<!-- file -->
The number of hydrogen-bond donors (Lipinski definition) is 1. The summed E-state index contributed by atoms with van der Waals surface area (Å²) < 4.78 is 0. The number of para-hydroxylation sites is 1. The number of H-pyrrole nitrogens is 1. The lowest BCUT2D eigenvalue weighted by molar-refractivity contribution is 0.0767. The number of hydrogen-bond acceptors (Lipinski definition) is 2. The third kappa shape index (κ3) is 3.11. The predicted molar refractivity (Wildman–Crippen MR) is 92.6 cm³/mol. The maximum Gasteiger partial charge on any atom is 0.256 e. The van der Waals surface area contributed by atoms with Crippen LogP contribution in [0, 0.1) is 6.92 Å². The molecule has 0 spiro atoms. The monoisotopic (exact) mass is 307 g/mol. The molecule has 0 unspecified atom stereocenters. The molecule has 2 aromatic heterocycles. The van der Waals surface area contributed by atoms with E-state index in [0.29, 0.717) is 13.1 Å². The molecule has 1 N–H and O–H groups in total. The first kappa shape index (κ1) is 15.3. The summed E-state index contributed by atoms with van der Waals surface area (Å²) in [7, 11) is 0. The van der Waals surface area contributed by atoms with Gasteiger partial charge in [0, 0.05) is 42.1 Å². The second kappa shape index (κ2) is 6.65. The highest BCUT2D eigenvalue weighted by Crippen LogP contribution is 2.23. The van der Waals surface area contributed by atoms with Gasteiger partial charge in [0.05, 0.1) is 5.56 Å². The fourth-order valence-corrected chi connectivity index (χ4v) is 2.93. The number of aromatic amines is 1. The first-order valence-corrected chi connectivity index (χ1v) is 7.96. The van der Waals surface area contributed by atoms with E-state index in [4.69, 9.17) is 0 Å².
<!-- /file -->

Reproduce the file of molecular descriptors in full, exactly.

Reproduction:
The number of hydrogen-bond donors (Lipinski definition) is 1. The summed E-state index contributed by atoms with van der Waals surface area (Å²) < 4.78 is 0. The number of para-hydroxylation sites is 1. The number of H-pyrrole nitrogens is 1. The lowest BCUT2D eigenvalue weighted by molar-refractivity contribution is 0.0767. The number of hydrogen-bond acceptors (Lipinski definition) is 2. The third kappa shape index (κ3) is 3.11. The predicted molar refractivity (Wildman–Crippen MR) is 92.6 cm³/mol. The maximum Gasteiger partial charge on any atom is 0.256 e. The van der Waals surface area contributed by atoms with Crippen LogP contribution in [0, 0.1) is 6.92 Å². The molecule has 0 spiro atoms. The monoisotopic (exact) mass is 307 g/mol. The molecule has 0 unspecified atom stereocenters. The molecule has 2 aromatic heterocycles. The van der Waals surface area contributed by atoms with E-state index in [0.29, 0.717) is 13.1 Å². The molecule has 1 N–H and O–H groups in total. The first kappa shape index (κ1) is 15.3. The summed E-state index contributed by atoms with van der Waals surface area (Å²) in [7, 11) is 0. The van der Waals surface area contributed by atoms with Gasteiger partial charge in [0, 0.05) is 42.1 Å². The second kappa shape index (κ2) is 6.65. The highest BCUT2D eigenvalue weighted by Crippen LogP contribution is 2.23. The van der Waals surface area contributed by atoms with Gasteiger partial charge in [0.05, 0.1) is 5.56 Å². The fourth-order valence-corrected chi connectivity index (χ4v) is 2.93. The number of aromatic amines is 1. The first-order valence-corrected chi connectivity index (χ1v) is 7.96. The van der Waals surface area contributed by atoms with E-state index in [4.69, 9.17) is 0 Å².